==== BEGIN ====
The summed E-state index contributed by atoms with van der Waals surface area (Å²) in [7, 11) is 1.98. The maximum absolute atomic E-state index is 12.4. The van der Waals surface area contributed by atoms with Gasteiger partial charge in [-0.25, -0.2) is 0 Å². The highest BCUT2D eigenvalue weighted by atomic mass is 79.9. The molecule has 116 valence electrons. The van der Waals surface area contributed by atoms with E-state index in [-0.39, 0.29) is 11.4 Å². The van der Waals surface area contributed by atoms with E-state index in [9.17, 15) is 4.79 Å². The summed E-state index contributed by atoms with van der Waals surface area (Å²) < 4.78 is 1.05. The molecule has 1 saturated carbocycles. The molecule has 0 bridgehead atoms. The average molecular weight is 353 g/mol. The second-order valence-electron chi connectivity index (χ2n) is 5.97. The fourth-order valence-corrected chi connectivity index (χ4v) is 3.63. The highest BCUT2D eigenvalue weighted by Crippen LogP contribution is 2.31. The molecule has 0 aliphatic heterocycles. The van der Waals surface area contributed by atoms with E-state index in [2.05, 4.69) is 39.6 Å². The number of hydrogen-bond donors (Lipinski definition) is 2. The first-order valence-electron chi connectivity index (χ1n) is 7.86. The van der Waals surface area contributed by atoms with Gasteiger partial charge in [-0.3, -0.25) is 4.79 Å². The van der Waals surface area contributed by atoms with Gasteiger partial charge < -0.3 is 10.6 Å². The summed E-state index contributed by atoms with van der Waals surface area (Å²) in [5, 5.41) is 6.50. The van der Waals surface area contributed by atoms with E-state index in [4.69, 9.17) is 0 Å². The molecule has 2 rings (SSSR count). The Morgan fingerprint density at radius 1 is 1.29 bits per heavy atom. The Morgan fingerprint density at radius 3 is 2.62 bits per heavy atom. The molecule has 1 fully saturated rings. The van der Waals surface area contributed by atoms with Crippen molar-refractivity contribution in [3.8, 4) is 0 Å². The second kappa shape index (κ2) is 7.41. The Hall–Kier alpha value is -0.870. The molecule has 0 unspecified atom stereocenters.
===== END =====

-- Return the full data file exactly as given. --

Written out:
The summed E-state index contributed by atoms with van der Waals surface area (Å²) in [7, 11) is 1.98. The maximum absolute atomic E-state index is 12.4. The van der Waals surface area contributed by atoms with Gasteiger partial charge in [-0.25, -0.2) is 0 Å². The highest BCUT2D eigenvalue weighted by atomic mass is 79.9. The molecule has 116 valence electrons. The van der Waals surface area contributed by atoms with E-state index in [-0.39, 0.29) is 11.4 Å². The van der Waals surface area contributed by atoms with E-state index in [9.17, 15) is 4.79 Å². The summed E-state index contributed by atoms with van der Waals surface area (Å²) < 4.78 is 1.05. The molecule has 1 saturated carbocycles. The molecule has 0 bridgehead atoms. The average molecular weight is 353 g/mol. The second-order valence-electron chi connectivity index (χ2n) is 5.97. The fourth-order valence-corrected chi connectivity index (χ4v) is 3.63. The highest BCUT2D eigenvalue weighted by Crippen LogP contribution is 2.31. The molecule has 0 aliphatic heterocycles. The van der Waals surface area contributed by atoms with E-state index in [2.05, 4.69) is 39.6 Å². The number of hydrogen-bond donors (Lipinski definition) is 2. The first-order valence-electron chi connectivity index (χ1n) is 7.86. The van der Waals surface area contributed by atoms with Gasteiger partial charge in [-0.3, -0.25) is 4.79 Å². The van der Waals surface area contributed by atoms with Gasteiger partial charge < -0.3 is 10.6 Å². The summed E-state index contributed by atoms with van der Waals surface area (Å²) in [5, 5.41) is 6.50. The van der Waals surface area contributed by atoms with E-state index in [4.69, 9.17) is 0 Å². The molecule has 2 rings (SSSR count). The Morgan fingerprint density at radius 1 is 1.29 bits per heavy atom. The Morgan fingerprint density at radius 3 is 2.62 bits per heavy atom. The molecule has 1 fully saturated rings. The van der Waals surface area contributed by atoms with Crippen molar-refractivity contribution in [3.8, 4) is 0 Å². The second kappa shape index (κ2) is 7.41. The Hall–Kier alpha value is -0.870. The molecule has 0 unspecified atom stereocenters.